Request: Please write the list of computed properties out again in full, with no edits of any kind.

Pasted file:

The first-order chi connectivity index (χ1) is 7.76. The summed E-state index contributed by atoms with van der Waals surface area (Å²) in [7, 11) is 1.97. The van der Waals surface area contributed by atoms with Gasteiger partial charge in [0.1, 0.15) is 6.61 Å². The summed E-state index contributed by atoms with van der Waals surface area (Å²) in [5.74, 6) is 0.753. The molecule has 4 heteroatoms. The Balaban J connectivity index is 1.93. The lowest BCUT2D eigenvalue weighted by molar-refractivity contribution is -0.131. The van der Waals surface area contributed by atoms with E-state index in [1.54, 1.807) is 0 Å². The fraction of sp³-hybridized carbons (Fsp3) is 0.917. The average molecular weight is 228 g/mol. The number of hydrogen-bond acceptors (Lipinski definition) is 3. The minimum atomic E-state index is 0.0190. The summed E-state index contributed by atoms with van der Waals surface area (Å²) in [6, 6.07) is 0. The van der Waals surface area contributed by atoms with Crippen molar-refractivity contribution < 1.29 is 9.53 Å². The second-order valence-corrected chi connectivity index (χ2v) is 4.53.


The first-order chi connectivity index (χ1) is 7.76. The summed E-state index contributed by atoms with van der Waals surface area (Å²) in [7, 11) is 1.97. The van der Waals surface area contributed by atoms with Gasteiger partial charge in [0.1, 0.15) is 6.61 Å². The summed E-state index contributed by atoms with van der Waals surface area (Å²) in [5.74, 6) is 0.753. The molecule has 4 heteroatoms. The Balaban J connectivity index is 1.93. The lowest BCUT2D eigenvalue weighted by molar-refractivity contribution is -0.131. The van der Waals surface area contributed by atoms with E-state index in [1.54, 1.807) is 0 Å². The fraction of sp³-hybridized carbons (Fsp3) is 0.917. The average molecular weight is 228 g/mol. The number of hydrogen-bond acceptors (Lipinski definition) is 3. The minimum atomic E-state index is 0.0190. The summed E-state index contributed by atoms with van der Waals surface area (Å²) in [6, 6.07) is 0. The van der Waals surface area contributed by atoms with Crippen molar-refractivity contribution < 1.29 is 9.53 Å². The second-order valence-corrected chi connectivity index (χ2v) is 4.53.